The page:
The monumental Christmas tree that rises every year in the centre of St Peter’s Square has become such an essential part of Rome’s festive season that many people think it has always been an integral part of the Vatican Christmas celebrations.
But in actual fact, the tree has only appeared beside the more typically Italian Christmas crib relatively recently.
Previously the Holy See considered it to be a foreign tradition, rooted in paganism, belonging to the culture of the Protestant peoples of the north, and therefore an inappropriate symbol to be featured in the heart of Roman Catholicism.
The first Vatican Christmas tree was introduced by Polish Pope John Paul II in 1982 and aroused quite a few initial rumblings of disapproval.
Legend has it that this first tree was gifted by a Polish peasant who brought it to Rome on his lorry but other sources claim it was actually an Italian tree.
Be that as it may, the custom caught on and ever since then European provinces with available forest and a strong Catholic tradition have vied with each other for the honour of supplying the tree that will stand guard over the nativity scene beside the obelisk in the centre of St Peter’s Square.
This year’s tree comes from the Luson forest near the mountain resort of Bressanone in the Italian province of Alto Adige.
A 30m-tall spruce of some 80 summers, the cost of its transportation to Rome is financed, as customary, by the donating region.
The tree is delivered at the beginning of December and last year Pope Benedict XVI turned the lights on by flipping a switch inside the Apostolic Palace overlooking St Peter’s Square, but past ceremonies have assigned the honour to young people of special merit, such as 11-year-old Juergen Lengauer, who had saved his two-year-old brother from drowning and was chosen to light the 2005 seven-tonne Austrian pine from Eferding, near Linz.
In all events, the tree-lighting ceremony is a colourful affair, attended by crowds of sightseers and folk-costumed dancers and musiciansfrom the donating area.
In the exceptionally wet December of 2008, with the Tiber threatening to wash over the nearby bridges, the pouring rain did not deter the hundreds of carol-singing pilgrims who had accompanied the colossal red spruce from Gutenstein in the Piesting Valley of Austria, while a young member of the region’s Altenburg choir flicked on the 1,500 led lights installed by Vatican electricians and technicians.
Over the past 28 years, the majority of trees have come from the mountains of Italy, with the Sila region of Calabria claiming the record in 2006 for the tallest tree ever – a 32m-tall silver fir weighing nine tonnes that had to be partially transported by helicopter.
In addition to Austria, other contributing European regions that have sent trees over the past ten years include Transylvania in Romania, Gorski Kotar in Croatia and the Ardennes in Wallonia, Belgium.
The 2003 and 2004 trees came, respectively, from the Valle d’Aosta in the Italian Alps and from Pinzolo in the Dolomites, two northern Italian areas dear to Pope John Paul II, who liked to holiday among the mountains.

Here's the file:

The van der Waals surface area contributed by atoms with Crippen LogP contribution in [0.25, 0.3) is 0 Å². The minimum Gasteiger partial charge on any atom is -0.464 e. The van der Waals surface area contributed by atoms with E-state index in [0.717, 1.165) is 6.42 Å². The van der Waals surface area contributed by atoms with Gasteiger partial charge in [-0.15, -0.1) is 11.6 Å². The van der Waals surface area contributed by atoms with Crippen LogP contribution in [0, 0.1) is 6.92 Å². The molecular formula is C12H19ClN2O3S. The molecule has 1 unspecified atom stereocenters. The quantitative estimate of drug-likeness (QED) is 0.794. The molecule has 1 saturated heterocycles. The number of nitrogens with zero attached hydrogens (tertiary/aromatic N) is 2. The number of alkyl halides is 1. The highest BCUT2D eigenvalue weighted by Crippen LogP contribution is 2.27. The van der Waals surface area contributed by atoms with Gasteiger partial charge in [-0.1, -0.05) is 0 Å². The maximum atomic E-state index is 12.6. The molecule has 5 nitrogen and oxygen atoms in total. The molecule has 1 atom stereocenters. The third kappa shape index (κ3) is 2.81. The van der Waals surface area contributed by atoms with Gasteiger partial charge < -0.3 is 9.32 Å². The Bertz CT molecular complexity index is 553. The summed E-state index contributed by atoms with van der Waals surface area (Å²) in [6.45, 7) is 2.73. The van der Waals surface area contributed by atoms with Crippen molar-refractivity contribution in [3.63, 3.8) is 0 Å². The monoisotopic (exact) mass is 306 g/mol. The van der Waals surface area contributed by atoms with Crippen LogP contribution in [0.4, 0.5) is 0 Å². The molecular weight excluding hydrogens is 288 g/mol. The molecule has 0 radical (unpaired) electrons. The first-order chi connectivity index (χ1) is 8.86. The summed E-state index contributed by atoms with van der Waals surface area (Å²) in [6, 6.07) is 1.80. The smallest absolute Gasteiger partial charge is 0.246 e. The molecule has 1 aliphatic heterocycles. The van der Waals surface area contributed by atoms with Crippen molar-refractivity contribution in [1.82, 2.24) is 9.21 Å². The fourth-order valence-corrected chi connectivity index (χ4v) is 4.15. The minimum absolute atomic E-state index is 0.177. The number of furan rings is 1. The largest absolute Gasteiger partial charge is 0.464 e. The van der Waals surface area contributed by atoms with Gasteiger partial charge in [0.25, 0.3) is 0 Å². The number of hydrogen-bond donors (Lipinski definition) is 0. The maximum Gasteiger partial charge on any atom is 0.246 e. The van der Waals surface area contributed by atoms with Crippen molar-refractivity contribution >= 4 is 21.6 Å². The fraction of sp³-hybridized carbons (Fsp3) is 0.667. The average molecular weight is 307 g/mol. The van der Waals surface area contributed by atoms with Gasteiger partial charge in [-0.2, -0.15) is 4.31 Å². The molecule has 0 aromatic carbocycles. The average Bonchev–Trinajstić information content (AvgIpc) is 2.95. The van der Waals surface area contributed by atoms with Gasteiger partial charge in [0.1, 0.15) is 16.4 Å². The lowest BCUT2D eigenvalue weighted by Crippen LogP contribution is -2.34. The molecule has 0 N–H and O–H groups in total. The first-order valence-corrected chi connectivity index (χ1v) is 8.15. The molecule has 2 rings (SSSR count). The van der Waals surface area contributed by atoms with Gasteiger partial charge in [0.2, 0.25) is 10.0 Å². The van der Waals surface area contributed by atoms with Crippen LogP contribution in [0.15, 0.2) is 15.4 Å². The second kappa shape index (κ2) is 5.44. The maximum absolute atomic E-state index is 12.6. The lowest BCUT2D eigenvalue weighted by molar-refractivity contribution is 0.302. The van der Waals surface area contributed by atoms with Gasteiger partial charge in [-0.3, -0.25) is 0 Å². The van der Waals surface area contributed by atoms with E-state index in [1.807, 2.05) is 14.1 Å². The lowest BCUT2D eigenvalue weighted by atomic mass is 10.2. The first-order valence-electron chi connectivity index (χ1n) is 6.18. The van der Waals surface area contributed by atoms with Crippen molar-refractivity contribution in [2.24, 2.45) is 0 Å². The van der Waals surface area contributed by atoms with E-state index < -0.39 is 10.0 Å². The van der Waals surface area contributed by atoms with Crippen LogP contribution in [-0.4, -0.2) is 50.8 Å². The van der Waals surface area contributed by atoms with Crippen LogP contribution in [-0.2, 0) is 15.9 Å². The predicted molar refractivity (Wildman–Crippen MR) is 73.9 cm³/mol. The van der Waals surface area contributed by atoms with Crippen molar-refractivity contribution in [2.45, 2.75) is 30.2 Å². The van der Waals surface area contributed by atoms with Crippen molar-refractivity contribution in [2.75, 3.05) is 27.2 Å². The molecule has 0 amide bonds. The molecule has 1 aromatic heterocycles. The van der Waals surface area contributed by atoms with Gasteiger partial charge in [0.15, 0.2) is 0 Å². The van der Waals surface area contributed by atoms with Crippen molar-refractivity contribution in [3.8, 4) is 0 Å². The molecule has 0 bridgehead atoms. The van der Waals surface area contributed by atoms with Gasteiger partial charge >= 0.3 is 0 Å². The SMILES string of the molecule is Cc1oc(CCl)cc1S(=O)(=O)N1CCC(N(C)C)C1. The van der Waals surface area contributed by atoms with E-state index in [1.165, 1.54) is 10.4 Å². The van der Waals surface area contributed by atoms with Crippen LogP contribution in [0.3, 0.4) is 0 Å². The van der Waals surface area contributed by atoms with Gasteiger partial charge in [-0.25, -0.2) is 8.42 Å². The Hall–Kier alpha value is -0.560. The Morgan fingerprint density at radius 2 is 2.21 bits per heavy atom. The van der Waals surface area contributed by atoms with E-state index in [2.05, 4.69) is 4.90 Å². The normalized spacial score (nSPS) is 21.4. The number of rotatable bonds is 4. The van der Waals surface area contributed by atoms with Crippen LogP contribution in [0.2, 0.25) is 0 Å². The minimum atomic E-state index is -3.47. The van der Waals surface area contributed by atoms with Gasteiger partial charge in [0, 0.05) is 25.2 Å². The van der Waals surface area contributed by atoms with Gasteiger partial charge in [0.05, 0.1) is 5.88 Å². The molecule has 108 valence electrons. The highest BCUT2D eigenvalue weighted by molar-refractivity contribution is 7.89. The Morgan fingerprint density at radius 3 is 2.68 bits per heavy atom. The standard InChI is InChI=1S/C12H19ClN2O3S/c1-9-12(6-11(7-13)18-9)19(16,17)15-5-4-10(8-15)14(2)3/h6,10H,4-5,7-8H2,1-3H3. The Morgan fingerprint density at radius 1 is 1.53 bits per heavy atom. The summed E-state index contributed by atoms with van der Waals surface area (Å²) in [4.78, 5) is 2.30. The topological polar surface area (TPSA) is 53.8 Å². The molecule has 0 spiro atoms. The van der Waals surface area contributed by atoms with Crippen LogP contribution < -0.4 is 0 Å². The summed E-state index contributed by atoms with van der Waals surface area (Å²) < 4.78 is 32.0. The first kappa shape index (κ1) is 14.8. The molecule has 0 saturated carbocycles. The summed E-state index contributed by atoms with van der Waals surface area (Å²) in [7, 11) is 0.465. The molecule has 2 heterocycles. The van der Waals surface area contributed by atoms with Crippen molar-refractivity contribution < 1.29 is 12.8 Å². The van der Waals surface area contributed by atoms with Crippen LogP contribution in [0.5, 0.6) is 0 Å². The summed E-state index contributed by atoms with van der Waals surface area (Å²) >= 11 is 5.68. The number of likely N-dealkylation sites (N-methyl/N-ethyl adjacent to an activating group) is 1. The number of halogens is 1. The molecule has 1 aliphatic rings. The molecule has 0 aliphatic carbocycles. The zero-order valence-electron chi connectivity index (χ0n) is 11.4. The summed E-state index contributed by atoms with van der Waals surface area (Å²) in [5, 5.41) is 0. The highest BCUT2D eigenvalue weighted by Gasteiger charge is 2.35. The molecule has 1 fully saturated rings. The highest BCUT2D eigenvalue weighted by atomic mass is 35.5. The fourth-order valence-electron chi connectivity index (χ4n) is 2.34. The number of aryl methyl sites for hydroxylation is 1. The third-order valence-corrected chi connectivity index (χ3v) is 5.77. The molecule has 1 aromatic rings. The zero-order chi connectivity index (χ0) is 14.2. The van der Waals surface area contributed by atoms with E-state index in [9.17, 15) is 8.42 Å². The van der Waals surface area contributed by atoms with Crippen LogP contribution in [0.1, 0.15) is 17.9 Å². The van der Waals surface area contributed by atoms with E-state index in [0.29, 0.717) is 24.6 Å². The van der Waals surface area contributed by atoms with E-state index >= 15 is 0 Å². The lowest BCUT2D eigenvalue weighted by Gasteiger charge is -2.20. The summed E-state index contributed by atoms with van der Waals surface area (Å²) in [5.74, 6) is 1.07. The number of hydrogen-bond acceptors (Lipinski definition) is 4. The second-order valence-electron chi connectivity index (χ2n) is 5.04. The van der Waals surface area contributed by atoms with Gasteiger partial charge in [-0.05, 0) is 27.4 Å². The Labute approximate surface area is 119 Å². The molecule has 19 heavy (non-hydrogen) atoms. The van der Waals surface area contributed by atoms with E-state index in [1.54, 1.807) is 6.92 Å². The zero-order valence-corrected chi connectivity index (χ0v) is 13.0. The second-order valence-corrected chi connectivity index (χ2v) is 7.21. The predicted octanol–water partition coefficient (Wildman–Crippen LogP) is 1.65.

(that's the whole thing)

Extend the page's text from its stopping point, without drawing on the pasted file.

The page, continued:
A couple of years ago the Vatican became sensitive to criticisms from environmental groups and green-minded citizens who protested against the sacrifice of these noble secular trees, chopped down for what they considered futile purposes.
In 2008 it was announced that the wood would be recycled.
Since then the trees have been turned over to artisans to make wooden toys for needy children as well as partially prepared park benches, gazebos, tables and boxes destined to be finished and decorated in school workshops.
Last year’s 100-year-old spruce from Belgium was hailed as an environmentally-friendly tree because it was felled as part of a project to reintroduce and encourage the growth of traditional native trees and plants.
The Christmas tree is universally seen as a symbol of peace, but the Vatican tree has also been the cause of bitter protests and controversy.
During the papacy of Pope John Paul II in Jubilee Year 2000, the tree was presented by the xenophobic governor of the Austrian province of Carinthia, Joerg Haider, a professed admirer of Hitler, who arrived with a delegation of 250 people and was granted a private papal audience.
The Vatican justified the event by saying that the donation from Carinthia had been decided in 1997, before Haider became governor, but this was not enough to appease angry demonstrators who clashed with riot police in the streets of Rome.
Rome’s Jewish shopkeepers turned their lights off in protest at the moment of the tree-lighting ceremony and the tree itself was put under a 24-hour armed guard in case it was vandalised.
Ten years on this unpleasant incident is largely forgotten.
The Bressanone tree is expected to generate nothing but goodwill and the citizens of the town are thrilled at the prospect of their tree adorning St Peter’s Square.
“We are very honoured to be giving this year’s tree,” said a spokesperson from Bressanone town hall.
“We feel we have a special bond with Pope Benedict, because he’s come here on holiday. In fact, we’ve made him an honorary citizen.”
The gift of the tree was personalised with 300 woven straw stars, a typical Christmas tree decoration used in the German-speaking Tyrol regions, especially created by the nimble fingers of the women of the Bressanone Movimento Cattolico.